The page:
Gavin, who is really Dazen, is taken to an mythical Island where Orholam Himself supposedly used to meet with mortals. Grinwoody, the Old Man of the Desert and leader of the Broken Eye, tasks Gavin with ascending the tower on the island and destroying whatever he finds on top with a dagger of black luxin. Grinwoody holds the life of Karas and Kip in his hands as leverage. Gavin, now blind in one eye, crippled in one hand and completely color blind and unable to draft, does as he is bid. He meets up with a former rowing slave, coincidentally nicknamed Orholam for his self-righteous preaching. Gavin makes the journey to the top of the Tower, where he expects to find a nexus of magic (Grinwoody doesn’t believe that Orholam is real) and that by slicing it with the Blinding Knife that he will destroy all magic in the world. What he finds is Lucidonious, the First Lightbringer, who is now immortal and apparently evil. He fights Lucidonious and somehow banishes him back into the mirror world from which he came. The Orholam Himself appears. He is Real. He and Gavin have a long conversation and Gavin gets a lot off of his chest but also realizes just how bad a life he has led to that point. He pledges his life to Orholam and sends a wave of Black Luxin to the Chromeria to stop the White King and his Banes. It isn’t enough however and with his wounds he can’t do any more. Until a massive wave of White Luxin hits him and regenerates him. He then uses all the Black Luxin from the Tower and turns it into White Luxin. He then hitches a ride with Orholam and gets to the Island of Jasper in time to take part in the battle. By the end of the book he and Karris are re-united and Dazen (having given up all false pretenses) decides he is going to go into the color dungeon and kill some immortal Fallens.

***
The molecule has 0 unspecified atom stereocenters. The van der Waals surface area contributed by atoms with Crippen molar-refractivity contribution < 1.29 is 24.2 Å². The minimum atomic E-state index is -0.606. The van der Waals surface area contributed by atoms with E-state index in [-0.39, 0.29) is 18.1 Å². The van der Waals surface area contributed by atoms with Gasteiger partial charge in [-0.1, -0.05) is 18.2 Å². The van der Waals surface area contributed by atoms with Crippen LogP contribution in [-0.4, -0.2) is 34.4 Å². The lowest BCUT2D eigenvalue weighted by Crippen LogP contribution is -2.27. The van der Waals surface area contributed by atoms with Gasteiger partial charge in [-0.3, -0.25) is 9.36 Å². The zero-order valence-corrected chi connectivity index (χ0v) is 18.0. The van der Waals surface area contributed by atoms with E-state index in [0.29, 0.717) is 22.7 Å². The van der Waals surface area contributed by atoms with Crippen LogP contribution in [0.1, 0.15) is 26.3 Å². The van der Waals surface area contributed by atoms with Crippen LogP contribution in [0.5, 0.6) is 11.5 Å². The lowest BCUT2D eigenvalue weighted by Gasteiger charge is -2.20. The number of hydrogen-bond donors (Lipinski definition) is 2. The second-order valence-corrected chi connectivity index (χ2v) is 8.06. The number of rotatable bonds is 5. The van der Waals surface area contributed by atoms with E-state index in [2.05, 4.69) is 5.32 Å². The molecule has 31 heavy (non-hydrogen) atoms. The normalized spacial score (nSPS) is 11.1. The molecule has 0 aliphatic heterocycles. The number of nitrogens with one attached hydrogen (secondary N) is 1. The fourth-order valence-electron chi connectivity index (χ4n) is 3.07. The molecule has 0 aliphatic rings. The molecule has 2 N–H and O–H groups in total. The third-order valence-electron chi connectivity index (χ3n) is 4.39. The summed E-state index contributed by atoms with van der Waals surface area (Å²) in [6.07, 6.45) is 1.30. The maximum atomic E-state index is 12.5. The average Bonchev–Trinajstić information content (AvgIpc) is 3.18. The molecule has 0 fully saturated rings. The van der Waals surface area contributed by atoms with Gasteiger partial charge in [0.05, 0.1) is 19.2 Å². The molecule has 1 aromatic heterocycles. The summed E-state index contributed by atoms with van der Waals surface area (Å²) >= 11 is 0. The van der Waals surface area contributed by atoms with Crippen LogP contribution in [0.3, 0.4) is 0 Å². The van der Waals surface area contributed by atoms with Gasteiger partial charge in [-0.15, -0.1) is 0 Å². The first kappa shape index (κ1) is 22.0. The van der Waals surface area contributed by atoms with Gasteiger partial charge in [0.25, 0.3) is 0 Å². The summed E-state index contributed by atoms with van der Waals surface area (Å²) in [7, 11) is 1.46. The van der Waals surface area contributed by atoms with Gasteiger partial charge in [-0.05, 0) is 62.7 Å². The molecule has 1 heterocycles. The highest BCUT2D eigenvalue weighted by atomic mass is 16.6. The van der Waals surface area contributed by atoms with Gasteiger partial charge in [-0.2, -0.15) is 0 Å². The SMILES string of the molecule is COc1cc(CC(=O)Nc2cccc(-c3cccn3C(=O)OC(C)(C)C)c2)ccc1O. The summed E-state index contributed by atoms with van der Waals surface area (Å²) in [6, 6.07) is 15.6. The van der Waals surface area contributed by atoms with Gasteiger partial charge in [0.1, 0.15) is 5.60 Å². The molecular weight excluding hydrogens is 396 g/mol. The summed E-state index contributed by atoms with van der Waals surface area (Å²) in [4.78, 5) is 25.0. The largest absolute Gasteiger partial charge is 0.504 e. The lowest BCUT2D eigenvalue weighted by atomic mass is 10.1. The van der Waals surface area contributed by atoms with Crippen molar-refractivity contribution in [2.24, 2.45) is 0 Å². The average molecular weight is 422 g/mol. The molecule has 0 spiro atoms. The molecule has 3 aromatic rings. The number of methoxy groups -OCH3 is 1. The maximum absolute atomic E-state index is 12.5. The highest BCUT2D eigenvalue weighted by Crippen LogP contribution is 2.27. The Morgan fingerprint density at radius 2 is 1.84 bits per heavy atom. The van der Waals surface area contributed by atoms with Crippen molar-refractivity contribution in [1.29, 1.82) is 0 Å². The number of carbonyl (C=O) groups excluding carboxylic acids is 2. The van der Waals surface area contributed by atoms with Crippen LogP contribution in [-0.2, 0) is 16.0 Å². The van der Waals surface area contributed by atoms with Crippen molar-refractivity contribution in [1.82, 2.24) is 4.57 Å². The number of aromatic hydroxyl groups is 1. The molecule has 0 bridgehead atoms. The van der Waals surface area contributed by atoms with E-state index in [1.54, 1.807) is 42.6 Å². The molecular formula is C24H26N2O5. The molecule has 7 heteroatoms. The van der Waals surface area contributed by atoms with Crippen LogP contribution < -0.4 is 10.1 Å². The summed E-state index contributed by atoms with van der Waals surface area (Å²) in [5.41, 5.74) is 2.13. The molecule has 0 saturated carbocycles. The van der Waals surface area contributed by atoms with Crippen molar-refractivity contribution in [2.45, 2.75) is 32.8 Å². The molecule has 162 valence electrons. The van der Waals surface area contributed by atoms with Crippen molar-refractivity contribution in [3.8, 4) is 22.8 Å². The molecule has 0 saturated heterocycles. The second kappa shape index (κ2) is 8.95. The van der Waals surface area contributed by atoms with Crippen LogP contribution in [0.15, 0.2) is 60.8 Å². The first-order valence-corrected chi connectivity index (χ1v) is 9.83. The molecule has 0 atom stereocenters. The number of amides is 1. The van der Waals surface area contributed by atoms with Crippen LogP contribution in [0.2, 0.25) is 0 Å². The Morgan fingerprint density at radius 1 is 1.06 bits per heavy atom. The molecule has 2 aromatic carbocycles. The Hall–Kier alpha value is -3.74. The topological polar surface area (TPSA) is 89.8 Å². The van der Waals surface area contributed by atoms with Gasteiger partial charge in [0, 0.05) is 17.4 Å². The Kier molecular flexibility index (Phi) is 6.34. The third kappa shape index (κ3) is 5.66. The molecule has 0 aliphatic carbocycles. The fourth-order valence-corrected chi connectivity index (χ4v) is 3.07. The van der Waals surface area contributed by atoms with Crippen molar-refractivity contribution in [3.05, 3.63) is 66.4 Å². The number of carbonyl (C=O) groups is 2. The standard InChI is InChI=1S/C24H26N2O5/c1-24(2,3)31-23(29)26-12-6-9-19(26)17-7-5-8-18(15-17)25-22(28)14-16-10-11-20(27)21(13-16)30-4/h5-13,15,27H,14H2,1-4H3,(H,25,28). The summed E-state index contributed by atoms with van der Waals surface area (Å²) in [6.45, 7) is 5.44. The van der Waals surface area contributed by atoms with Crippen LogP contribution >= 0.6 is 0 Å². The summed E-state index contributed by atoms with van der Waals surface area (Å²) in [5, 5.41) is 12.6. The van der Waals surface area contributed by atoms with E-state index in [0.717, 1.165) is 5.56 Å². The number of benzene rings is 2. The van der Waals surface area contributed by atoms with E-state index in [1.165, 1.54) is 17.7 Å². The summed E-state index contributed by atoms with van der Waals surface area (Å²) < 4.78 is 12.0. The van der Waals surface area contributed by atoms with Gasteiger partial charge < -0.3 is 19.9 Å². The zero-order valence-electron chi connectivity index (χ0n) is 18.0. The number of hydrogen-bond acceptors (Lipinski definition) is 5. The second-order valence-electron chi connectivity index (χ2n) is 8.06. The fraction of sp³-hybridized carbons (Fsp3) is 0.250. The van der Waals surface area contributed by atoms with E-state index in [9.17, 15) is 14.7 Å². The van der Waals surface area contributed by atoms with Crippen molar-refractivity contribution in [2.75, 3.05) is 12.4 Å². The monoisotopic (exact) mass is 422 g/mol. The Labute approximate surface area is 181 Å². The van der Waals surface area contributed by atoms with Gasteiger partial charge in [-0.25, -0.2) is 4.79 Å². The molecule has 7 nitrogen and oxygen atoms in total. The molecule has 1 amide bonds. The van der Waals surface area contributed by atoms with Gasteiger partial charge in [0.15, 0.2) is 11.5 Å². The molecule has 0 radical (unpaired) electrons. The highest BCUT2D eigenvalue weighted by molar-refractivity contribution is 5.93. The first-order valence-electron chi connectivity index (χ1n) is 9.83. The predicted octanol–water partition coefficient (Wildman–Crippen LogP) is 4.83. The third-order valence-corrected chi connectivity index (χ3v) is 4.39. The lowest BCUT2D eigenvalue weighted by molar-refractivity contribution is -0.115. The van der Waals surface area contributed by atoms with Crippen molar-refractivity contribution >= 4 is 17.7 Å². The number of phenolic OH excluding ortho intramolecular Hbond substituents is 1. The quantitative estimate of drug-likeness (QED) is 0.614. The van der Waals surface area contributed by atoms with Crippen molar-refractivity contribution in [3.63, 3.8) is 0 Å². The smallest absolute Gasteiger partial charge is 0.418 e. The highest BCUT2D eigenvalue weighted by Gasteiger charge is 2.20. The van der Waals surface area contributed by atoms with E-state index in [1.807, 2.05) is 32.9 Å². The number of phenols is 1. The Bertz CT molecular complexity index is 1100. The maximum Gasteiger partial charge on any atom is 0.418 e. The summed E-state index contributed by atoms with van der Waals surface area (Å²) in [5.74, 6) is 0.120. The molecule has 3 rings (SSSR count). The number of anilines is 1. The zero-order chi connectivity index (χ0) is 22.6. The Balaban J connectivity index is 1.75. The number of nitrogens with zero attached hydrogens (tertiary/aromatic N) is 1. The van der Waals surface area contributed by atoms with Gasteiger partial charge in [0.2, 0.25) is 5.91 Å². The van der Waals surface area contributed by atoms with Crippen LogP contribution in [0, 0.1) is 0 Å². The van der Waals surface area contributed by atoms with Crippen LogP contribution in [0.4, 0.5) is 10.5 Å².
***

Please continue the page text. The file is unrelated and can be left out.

Andross’s point of view begins with a split timeline. It starts many years ago when he is trying to court his wife. Even back then he thought he was the prophesied Lightbringer and he married his wife because of her scholarly knowledge and ability to read and interpret so many foreign prophecies. Each new chapter brings the timeline closer to the present and we see all the terrible things that Andross does to fulfill what he thinks the prophecy means, all the way up to killing his youngest son. We see how his obsession drives his wife away, his family away and how despicable a person he becomes. By the end of the book he begins to redeem himself and both Kip and Dazen are reaching out to him to prevent him from going down that path again. Of course, he proclaims himself the Lightbringer and the new Emperor of the Chromaeia and the new Prism. He is still a jackass.

Liv, Kip’s friend from the first book, now a godling herself, is under the thrall of one of the Fallen and doesn’t even realize it. She provides insight into what the White King is doing and his eventual goal to proclaim himself the God of gods and to become one of the Immortals himself. He obviously fails and is obliterated.

 

My Thoughts:

First off, just a warning. As you can tell by the synopsis, this is going to be a long review. I don’t know how long this section will be, but it will definitely NOT be my typical 3-5 paragraphs.

This final book in the Lightbringer series was released at the end of October and I was desperately hoping someone else would have written up a synopsis by now over at the wiki page. No such luck so I had to do it myself. I left out a lot of detail, even major detail because this book was just that big. My kindle page count was just over 1300 pages. That number comes from a character count (letters, not words) with X characters per page, not how many page clicks I had to do on my Oasis (which would change if I changed the font size). I sped through it though. I’d read 25% at one go and then go read another book just so I didn’t over do it. That formula worked out perfectly for keeping me interested but not burning out.